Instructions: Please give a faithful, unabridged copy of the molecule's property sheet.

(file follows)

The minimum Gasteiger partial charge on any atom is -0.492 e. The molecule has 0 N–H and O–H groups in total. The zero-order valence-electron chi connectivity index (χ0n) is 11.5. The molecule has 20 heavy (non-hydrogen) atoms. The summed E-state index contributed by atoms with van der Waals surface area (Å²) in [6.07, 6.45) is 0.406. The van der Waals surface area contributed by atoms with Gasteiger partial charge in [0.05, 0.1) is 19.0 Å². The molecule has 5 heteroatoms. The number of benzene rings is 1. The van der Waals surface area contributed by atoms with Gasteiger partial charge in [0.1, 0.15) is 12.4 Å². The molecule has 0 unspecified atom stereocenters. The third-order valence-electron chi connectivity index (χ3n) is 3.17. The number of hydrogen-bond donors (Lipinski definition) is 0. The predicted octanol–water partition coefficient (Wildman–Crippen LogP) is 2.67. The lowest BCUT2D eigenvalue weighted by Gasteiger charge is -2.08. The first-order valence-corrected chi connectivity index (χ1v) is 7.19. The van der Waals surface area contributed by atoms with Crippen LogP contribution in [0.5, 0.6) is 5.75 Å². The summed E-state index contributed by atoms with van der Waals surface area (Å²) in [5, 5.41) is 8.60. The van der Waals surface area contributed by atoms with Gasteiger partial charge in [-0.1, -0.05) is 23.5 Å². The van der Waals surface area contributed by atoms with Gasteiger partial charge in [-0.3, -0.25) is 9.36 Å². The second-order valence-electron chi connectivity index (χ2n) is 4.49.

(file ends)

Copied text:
The minimum Gasteiger partial charge on any atom is -0.492 e. The molecule has 0 N–H and O–H groups in total. The zero-order valence-electron chi connectivity index (χ0n) is 11.5. The molecule has 20 heavy (non-hydrogen) atoms. The summed E-state index contributed by atoms with van der Waals surface area (Å²) in [6.07, 6.45) is 0.406. The van der Waals surface area contributed by atoms with Gasteiger partial charge in [0.05, 0.1) is 19.0 Å². The molecule has 5 heteroatoms. The number of benzene rings is 1. The van der Waals surface area contributed by atoms with Gasteiger partial charge in [0.1, 0.15) is 12.4 Å². The molecule has 0 unspecified atom stereocenters. The third-order valence-electron chi connectivity index (χ3n) is 3.17. The number of hydrogen-bond donors (Lipinski definition) is 0. The predicted octanol–water partition coefficient (Wildman–Crippen LogP) is 2.67. The lowest BCUT2D eigenvalue weighted by Gasteiger charge is -2.08. The first-order valence-corrected chi connectivity index (χ1v) is 7.19. The van der Waals surface area contributed by atoms with Crippen LogP contribution in [0.5, 0.6) is 5.75 Å². The summed E-state index contributed by atoms with van der Waals surface area (Å²) in [5, 5.41) is 8.60. The van der Waals surface area contributed by atoms with Gasteiger partial charge in [-0.1, -0.05) is 23.5 Å². The van der Waals surface area contributed by atoms with Gasteiger partial charge in [-0.3, -0.25) is 9.36 Å². The second-order valence-electron chi connectivity index (χ2n) is 4.49.